The middle panel of Fig. 4 shows the same distribution for the intermediate mixing stage of the ISM. The distribution of the model stars now has smaller wings, and peaks at [Si/Fe] [FORMULA]. It is still broader than 1 dex, but the majority of the stars fall near the IMF averaged [Si/Fe] ratio. The prominent peak is caused by the already well-mixed regions, whereas the broad distribution shows that the halo ISM is still chemically inhomogeneous. The peak of the observational sample has shifted by about 0.2 dex to the right and lies now at [Si/Fe] [FORMULA]. Compared to the prediction of the model, the relative frequency of the halo stars is too high in the wings of the distribution and too low to the left of the peak.

The lower panel shows the late stage, where the halo ISM is well mixed. The broad wings have completely disappeared and only the very prominent peak at the IMF averaged value remains. The distributions of the 11 observed stars and the 370 000 model stars are in good agreement. At this metallicity no SN of Type Ia should have polluted the by now well mixed ISM and the metal abundance is high enough to restrict the impact of single SN II events on the ISM.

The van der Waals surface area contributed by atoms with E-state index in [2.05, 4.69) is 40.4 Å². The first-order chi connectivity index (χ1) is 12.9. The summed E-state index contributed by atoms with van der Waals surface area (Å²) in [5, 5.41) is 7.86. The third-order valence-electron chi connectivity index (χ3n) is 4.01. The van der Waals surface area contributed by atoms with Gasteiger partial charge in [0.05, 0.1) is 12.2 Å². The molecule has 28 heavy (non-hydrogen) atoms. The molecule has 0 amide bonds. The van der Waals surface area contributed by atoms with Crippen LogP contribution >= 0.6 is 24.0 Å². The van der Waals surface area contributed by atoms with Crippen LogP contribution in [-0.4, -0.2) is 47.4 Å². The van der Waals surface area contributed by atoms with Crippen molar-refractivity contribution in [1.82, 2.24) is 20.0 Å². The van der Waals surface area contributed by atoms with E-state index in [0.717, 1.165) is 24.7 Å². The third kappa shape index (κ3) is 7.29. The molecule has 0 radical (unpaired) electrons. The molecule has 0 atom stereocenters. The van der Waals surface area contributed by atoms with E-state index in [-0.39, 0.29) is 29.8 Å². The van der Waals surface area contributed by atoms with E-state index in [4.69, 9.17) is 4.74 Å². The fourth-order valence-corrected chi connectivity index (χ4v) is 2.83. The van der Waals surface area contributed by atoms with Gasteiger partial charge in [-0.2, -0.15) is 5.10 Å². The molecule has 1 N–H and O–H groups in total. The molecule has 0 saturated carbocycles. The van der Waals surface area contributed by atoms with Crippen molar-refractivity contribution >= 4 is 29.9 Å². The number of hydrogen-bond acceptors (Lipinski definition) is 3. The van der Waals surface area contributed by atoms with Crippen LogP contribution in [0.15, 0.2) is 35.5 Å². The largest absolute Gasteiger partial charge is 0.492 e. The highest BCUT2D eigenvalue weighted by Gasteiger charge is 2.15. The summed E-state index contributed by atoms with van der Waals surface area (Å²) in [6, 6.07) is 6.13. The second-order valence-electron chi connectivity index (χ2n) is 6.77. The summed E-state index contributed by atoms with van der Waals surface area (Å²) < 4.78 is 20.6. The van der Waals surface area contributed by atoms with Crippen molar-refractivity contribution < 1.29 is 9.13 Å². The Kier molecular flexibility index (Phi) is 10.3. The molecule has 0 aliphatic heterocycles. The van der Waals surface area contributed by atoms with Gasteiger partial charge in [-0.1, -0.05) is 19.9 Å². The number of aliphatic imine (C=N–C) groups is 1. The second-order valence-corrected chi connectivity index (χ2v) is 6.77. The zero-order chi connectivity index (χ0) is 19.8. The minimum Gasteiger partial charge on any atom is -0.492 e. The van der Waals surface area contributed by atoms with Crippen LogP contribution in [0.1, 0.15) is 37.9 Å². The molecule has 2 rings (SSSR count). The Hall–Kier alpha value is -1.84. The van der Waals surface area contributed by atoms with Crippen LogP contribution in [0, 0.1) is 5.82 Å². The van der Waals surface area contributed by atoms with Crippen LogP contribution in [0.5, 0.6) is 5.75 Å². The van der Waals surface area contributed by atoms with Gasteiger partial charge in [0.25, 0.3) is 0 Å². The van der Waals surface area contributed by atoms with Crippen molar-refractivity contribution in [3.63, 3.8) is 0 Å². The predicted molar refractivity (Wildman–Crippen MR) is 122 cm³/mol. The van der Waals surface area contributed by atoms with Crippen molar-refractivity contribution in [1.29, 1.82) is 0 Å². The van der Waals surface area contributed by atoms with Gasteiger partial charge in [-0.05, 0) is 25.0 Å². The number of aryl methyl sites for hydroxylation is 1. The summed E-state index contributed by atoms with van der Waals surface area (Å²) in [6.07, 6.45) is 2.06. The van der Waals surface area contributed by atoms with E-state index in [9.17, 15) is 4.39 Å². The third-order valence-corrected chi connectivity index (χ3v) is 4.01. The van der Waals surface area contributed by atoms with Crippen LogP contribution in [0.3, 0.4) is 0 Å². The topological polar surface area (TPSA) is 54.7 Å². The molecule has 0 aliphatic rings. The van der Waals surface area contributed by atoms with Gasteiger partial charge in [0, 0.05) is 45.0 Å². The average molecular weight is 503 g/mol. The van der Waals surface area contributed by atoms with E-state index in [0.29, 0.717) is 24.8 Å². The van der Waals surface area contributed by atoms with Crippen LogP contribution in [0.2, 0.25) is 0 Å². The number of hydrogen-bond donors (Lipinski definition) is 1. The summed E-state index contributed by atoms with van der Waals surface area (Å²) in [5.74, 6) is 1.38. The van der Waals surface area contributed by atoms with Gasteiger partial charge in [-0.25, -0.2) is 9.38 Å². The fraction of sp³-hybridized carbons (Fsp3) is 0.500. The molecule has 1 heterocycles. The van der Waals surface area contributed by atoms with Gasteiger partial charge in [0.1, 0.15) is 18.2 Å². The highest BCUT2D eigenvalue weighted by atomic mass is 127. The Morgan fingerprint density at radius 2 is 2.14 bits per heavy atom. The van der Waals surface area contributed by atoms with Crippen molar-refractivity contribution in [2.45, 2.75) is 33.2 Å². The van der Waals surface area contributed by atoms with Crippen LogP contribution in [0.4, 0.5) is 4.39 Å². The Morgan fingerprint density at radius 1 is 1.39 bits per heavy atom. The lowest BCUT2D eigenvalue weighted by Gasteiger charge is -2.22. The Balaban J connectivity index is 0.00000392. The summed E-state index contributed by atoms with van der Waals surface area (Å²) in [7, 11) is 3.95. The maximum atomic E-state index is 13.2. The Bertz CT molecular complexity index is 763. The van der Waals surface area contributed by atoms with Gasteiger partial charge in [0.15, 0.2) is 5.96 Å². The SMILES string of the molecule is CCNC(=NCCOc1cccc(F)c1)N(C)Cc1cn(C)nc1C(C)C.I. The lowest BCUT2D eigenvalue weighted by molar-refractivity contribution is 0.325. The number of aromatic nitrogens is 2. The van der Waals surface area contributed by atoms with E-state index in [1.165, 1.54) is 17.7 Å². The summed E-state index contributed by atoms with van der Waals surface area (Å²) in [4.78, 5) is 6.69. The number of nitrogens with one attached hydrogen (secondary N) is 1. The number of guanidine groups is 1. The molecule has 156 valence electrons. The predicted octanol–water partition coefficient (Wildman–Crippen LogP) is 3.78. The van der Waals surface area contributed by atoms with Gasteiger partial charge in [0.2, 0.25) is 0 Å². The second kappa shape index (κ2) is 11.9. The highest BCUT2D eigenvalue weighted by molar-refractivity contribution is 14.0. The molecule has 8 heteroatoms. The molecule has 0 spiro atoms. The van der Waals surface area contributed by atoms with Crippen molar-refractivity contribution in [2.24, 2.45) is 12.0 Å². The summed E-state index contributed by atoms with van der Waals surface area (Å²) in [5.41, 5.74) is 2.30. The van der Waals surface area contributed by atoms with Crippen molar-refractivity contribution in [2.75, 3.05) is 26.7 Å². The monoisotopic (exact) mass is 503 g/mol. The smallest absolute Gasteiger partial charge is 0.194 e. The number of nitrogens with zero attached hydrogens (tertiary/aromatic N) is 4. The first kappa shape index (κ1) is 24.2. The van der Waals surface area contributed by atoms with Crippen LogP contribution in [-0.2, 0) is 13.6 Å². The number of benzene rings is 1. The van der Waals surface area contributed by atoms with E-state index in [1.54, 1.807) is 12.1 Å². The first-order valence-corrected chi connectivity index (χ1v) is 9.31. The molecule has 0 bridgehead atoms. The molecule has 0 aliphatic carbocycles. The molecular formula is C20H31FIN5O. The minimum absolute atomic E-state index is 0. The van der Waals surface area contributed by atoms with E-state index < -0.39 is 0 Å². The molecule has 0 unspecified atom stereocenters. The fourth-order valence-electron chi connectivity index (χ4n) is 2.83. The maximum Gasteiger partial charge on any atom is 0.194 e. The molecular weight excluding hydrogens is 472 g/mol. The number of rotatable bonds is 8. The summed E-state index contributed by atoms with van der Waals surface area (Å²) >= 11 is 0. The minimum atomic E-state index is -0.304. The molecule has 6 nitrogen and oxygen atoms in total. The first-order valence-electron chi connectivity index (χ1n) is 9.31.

The most prominent feature which characterizes the different enrichment phases, is the intrinsic scatter in the abundances of metal-poor stars. This can be seen in Fig. 5, which shows the standard deviation of [Si/Fe] as a function of metallicity [Fe/H] for the model and the halo stars. The bin size used to compute the standard deviation was 0.1 dex in metallicity. The solid line shows the scatter of the unmodified model stars. The influence of observational errors on our data was simulated by adding a random, normally distributed error with standard deviation 0.1 and 0.2 dex in both [Si/Fe] and [Fe/H]. The resulting scatter in dependence of metallicity is given by the dashed and dotted lines. In the range of [FORMULA] [Fe/H] [FORMULA] the scatter has a more or less constant value of approximately 0.4 dex. It declines rather steeply in the range [FORMULA] [Fe/H] [FORMULA] and levels off again at metallicities higher than -2.0, depending on the assumed observational errors of 0.0, 0.1 or 0.2 dex. These curves show that for errors in this range the scatter at low metallicities is dominated by the intrinsic differences in the element abundances of single stars.